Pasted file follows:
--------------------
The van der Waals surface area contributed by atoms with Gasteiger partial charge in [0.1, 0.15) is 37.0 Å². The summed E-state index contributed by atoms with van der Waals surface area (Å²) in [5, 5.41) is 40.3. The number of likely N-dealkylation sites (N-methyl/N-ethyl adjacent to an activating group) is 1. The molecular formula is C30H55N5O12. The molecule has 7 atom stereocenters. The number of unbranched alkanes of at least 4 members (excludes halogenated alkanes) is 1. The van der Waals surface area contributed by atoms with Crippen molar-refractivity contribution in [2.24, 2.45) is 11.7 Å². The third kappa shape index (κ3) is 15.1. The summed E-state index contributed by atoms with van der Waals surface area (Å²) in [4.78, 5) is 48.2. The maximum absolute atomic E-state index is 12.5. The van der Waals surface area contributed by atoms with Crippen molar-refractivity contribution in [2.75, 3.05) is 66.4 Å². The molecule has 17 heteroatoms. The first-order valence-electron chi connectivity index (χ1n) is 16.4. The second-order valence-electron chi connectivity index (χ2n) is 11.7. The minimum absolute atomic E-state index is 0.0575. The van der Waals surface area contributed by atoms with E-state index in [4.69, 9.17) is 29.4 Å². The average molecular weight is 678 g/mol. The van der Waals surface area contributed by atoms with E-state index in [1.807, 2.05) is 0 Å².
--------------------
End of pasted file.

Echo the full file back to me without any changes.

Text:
The van der Waals surface area contributed by atoms with Gasteiger partial charge in [0.1, 0.15) is 37.0 Å². The summed E-state index contributed by atoms with van der Waals surface area (Å²) in [5, 5.41) is 40.3. The number of likely N-dealkylation sites (N-methyl/N-ethyl adjacent to an activating group) is 1. The molecular formula is C30H55N5O12. The molecule has 7 atom stereocenters. The number of unbranched alkanes of at least 4 members (excludes halogenated alkanes) is 1. The van der Waals surface area contributed by atoms with Crippen molar-refractivity contribution in [2.24, 2.45) is 11.7 Å². The third kappa shape index (κ3) is 15.1. The summed E-state index contributed by atoms with van der Waals surface area (Å²) in [4.78, 5) is 48.2. The maximum absolute atomic E-state index is 12.5. The van der Waals surface area contributed by atoms with Crippen molar-refractivity contribution in [2.75, 3.05) is 66.4 Å². The molecule has 17 heteroatoms. The first-order valence-electron chi connectivity index (χ1n) is 16.4. The second-order valence-electron chi connectivity index (χ2n) is 11.7. The minimum absolute atomic E-state index is 0.0575. The van der Waals surface area contributed by atoms with E-state index in [4.69, 9.17) is 29.4 Å². The average molecular weight is 678 g/mol. The van der Waals surface area contributed by atoms with E-state index in [1.807, 2.05) is 0 Å².